I can vividly remember my senior art class, it was some time during February— Black History Month. The art teacher had planned a project to celebrate and honor Black History Month, and I was honestly impressed. The whole month, every time I stepped into that classroom, it seemed like something was hanging in the air as if it were just a matter of time before someone made a racist comment, and I would have to defend myself. Plainly enough, the day and the remark came.

It was the day we were finishing up the project, and a girl stood up:

“I’m making mine a ‘White Power’ poster!” she exclaimed.

“Um, why?” asked the teacher.

“Because like if there’s a Black History Month, like why isn’t there a white history month?” replied the student.

And the teacher said nothing to the student.

With the teacher leaving the girl’s question unanswered, she was essentially giving in and letting her express her “white power,” which is was just a blatantly obvious way for her to express her disapproval of black history. This example is indicative of the concept that when you allow racism, you enable it, and therefore, you are racist.

If you were wondering, yes, that “White Power” poster was hung up in our main hallway along with the “Black History Month” posters. And for weeks, the deans, teachers, and principles, walked past it, and yet it hung. Now, you may choose to argue that the poster was allowed because of freedom of speech and if you did think that, bravo, you’re a free thinker. Unfortunately, that was not the case — let me explain why the poster was grossly discriminatory and hypocritical.

This next instance took place towards the middle of the senior year, we were taking pictures and submitting senior quotes for the yearbook. The due date for senior quotes came quickly, so the night before, I looked up quotes online, and after several hours, I found the PERFECT one. Another black student at a different high school had used it, and it perfectly captured my four years — no, my past 12 years of private school.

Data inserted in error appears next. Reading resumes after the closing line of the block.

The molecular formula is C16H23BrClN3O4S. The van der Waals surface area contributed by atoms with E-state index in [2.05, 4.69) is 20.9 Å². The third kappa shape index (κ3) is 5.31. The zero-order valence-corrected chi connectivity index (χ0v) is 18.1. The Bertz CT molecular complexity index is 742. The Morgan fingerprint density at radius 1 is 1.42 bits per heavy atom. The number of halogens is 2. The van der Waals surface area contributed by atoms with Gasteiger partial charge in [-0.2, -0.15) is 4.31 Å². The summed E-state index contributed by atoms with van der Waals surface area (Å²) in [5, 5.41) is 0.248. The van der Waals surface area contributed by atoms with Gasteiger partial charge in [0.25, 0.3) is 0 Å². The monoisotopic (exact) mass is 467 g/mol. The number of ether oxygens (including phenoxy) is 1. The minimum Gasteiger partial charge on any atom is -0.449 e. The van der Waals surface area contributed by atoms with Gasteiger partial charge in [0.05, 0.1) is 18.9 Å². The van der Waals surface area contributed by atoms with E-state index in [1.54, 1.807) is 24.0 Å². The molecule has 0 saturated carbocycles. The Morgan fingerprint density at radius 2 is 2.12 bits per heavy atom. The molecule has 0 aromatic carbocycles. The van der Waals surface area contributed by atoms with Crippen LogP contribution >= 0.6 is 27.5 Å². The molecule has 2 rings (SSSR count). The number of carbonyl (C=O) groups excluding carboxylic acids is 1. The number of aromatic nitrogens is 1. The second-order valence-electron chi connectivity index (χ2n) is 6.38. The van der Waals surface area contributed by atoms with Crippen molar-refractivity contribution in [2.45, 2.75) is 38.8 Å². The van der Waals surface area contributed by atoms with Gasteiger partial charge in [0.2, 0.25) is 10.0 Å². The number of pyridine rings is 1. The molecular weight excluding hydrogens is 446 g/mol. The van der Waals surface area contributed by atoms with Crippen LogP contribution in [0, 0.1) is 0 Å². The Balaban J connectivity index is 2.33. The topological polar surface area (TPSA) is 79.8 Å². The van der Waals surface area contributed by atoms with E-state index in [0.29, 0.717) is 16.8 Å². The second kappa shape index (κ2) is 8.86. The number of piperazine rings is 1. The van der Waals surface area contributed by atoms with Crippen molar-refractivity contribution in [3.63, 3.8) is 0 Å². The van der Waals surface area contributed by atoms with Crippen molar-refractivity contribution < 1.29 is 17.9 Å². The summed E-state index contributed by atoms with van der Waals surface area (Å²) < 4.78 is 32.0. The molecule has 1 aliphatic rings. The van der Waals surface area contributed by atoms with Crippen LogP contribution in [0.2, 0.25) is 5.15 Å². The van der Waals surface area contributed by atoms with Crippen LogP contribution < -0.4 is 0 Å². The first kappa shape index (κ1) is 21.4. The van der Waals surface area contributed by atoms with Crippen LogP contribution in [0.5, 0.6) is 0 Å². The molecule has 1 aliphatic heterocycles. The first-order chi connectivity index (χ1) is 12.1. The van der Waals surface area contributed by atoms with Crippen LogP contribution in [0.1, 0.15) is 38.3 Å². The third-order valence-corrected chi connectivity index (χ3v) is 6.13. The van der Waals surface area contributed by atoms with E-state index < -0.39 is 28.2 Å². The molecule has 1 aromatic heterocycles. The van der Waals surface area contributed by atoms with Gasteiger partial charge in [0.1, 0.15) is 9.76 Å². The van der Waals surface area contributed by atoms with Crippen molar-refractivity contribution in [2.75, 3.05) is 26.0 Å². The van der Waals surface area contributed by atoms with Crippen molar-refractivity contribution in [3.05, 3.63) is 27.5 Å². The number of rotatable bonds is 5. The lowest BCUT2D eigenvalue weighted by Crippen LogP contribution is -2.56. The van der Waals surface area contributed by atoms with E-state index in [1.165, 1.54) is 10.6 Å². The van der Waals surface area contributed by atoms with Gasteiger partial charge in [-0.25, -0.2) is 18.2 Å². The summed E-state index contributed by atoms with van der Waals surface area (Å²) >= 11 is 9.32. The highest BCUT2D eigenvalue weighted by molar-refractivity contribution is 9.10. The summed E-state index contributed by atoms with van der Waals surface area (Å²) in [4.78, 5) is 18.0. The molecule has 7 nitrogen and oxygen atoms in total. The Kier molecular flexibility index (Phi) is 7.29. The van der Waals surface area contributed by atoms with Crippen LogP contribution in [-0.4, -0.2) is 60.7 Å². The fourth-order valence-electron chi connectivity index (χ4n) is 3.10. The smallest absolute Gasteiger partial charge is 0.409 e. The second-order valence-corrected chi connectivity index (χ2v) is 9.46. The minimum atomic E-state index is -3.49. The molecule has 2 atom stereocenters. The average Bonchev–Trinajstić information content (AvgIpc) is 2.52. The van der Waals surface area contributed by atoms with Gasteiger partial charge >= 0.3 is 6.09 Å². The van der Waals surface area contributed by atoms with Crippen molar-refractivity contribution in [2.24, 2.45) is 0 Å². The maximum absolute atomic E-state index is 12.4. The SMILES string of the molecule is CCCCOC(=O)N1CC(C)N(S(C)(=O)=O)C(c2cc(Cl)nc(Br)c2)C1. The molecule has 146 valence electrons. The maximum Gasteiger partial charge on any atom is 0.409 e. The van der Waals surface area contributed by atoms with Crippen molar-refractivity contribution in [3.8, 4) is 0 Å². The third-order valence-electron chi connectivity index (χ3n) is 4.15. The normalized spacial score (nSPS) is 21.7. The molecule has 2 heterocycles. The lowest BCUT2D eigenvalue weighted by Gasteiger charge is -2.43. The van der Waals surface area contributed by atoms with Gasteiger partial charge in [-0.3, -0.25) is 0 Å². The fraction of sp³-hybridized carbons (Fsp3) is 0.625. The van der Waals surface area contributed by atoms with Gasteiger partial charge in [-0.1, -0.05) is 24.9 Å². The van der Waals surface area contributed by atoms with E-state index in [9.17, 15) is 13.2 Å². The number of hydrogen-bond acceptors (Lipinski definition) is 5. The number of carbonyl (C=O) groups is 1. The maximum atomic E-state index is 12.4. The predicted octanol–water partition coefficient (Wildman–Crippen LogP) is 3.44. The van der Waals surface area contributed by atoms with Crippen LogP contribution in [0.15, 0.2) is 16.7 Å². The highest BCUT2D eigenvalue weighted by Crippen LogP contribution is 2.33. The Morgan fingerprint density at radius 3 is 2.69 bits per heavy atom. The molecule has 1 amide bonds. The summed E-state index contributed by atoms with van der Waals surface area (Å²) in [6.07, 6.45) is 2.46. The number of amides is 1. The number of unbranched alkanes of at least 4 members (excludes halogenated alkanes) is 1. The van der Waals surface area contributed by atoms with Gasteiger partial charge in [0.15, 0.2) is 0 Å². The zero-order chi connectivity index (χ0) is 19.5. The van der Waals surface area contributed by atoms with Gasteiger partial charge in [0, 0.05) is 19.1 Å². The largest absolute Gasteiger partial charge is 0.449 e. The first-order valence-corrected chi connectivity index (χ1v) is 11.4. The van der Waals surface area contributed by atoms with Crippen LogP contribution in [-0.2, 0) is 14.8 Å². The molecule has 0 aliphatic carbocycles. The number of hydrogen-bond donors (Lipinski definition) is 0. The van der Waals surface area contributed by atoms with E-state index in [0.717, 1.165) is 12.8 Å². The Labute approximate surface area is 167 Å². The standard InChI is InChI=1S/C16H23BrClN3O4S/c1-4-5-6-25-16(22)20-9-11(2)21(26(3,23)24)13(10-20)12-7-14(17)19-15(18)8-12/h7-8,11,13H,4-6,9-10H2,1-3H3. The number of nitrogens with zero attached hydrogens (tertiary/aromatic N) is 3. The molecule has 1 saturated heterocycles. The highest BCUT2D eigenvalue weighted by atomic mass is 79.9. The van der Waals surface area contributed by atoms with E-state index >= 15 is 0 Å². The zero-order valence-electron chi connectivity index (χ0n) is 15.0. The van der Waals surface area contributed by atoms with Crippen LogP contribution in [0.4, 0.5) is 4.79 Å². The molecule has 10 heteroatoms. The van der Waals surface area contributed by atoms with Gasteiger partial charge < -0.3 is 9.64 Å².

My senior quote submission read as: “Anything is possible when you sound Caucasian on the phone.”

Later that week — after I submitted it — I got called down to the dean’s office. I curiously, and slightly nervously, walked in and sat down. She — the dean — started off, “I get where you’re coming from, but we can’t allow this in the yearbook,” she said. I nodded my head and said, “OK,” — as I’d always been taught to — and I submitted a different generic motivational quote.

Now, I understand how someone could take this quote the wrong way, but that shouldn’t matter because if the school truly endorsed freedom of speech, then there is no reason it should have been censored. There were no curse words, no blasphemy, nothing hurtful, just a short quote that wholly described white privilege and my experience at school. Yet it was censored.

The last example of the allowance of racism takes place during Black History Month as well. Another African American student designed an awesome poster honoring all the young black men who’ve unnecessarily died, and all the Black activists and heroes. It was honestly a really cool poster. I walked into the lunchroom — where the poster was hung — and saw a student run up to it. I couldn’t tell what he was doing, but when I sat down with my friends, they said he had written “racist propaganda” on the poster.